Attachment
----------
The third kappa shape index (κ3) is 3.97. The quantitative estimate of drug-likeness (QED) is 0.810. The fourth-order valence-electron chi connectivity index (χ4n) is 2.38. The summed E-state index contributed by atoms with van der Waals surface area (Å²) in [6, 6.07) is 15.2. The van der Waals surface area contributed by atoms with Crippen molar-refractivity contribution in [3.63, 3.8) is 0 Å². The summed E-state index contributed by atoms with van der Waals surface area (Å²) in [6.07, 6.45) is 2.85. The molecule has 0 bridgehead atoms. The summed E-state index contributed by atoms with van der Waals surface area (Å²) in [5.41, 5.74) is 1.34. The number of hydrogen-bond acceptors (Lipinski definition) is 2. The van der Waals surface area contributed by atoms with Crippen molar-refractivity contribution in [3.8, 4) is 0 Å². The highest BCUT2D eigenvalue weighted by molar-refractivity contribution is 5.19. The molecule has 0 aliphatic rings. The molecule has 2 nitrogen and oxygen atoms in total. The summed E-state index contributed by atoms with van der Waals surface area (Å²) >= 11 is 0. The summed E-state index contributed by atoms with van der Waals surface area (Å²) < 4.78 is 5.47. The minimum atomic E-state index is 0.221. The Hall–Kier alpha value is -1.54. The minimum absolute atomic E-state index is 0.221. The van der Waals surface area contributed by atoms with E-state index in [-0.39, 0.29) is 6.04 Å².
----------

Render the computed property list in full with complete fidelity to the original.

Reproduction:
The third kappa shape index (κ3) is 3.97. The quantitative estimate of drug-likeness (QED) is 0.810. The fourth-order valence-electron chi connectivity index (χ4n) is 2.38. The summed E-state index contributed by atoms with van der Waals surface area (Å²) in [6, 6.07) is 15.2. The van der Waals surface area contributed by atoms with Crippen molar-refractivity contribution in [3.63, 3.8) is 0 Å². The summed E-state index contributed by atoms with van der Waals surface area (Å²) in [6.07, 6.45) is 2.85. The molecule has 0 bridgehead atoms. The summed E-state index contributed by atoms with van der Waals surface area (Å²) in [5.41, 5.74) is 1.34. The number of hydrogen-bond acceptors (Lipinski definition) is 2. The van der Waals surface area contributed by atoms with Crippen molar-refractivity contribution in [3.8, 4) is 0 Å². The highest BCUT2D eigenvalue weighted by molar-refractivity contribution is 5.19. The molecule has 0 aliphatic rings. The molecule has 2 nitrogen and oxygen atoms in total. The summed E-state index contributed by atoms with van der Waals surface area (Å²) >= 11 is 0. The summed E-state index contributed by atoms with van der Waals surface area (Å²) < 4.78 is 5.47. The minimum atomic E-state index is 0.221. The Hall–Kier alpha value is -1.54. The minimum absolute atomic E-state index is 0.221. The van der Waals surface area contributed by atoms with E-state index in [-0.39, 0.29) is 6.04 Å².